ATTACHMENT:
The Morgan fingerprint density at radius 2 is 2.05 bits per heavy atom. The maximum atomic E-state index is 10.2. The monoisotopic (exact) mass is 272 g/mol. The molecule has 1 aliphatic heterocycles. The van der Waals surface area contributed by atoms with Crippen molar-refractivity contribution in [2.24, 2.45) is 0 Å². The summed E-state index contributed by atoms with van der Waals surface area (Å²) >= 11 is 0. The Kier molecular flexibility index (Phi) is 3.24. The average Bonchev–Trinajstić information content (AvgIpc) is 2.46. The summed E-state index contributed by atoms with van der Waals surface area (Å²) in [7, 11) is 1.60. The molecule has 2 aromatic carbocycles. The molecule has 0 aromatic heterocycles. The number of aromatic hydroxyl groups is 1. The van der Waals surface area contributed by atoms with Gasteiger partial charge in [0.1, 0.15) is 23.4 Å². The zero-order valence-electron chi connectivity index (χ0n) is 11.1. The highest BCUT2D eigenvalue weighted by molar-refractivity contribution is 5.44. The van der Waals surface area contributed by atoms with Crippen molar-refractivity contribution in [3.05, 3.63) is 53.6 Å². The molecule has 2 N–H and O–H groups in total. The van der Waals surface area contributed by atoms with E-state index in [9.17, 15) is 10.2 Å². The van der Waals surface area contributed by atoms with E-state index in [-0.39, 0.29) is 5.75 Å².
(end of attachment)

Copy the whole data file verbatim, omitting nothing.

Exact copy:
The Morgan fingerprint density at radius 2 is 2.05 bits per heavy atom. The maximum atomic E-state index is 10.2. The monoisotopic (exact) mass is 272 g/mol. The molecule has 1 aliphatic heterocycles. The van der Waals surface area contributed by atoms with Crippen molar-refractivity contribution in [2.24, 2.45) is 0 Å². The summed E-state index contributed by atoms with van der Waals surface area (Å²) >= 11 is 0. The Kier molecular flexibility index (Phi) is 3.24. The average Bonchev–Trinajstić information content (AvgIpc) is 2.46. The summed E-state index contributed by atoms with van der Waals surface area (Å²) in [7, 11) is 1.60. The molecule has 2 aromatic carbocycles. The molecule has 0 aromatic heterocycles. The number of aromatic hydroxyl groups is 1. The van der Waals surface area contributed by atoms with Gasteiger partial charge in [0.1, 0.15) is 23.4 Å². The zero-order valence-electron chi connectivity index (χ0n) is 11.1. The highest BCUT2D eigenvalue weighted by molar-refractivity contribution is 5.44. The van der Waals surface area contributed by atoms with Crippen molar-refractivity contribution in [3.05, 3.63) is 53.6 Å². The molecule has 2 N–H and O–H groups in total. The van der Waals surface area contributed by atoms with E-state index in [9.17, 15) is 10.2 Å². The van der Waals surface area contributed by atoms with E-state index in [-0.39, 0.29) is 5.75 Å².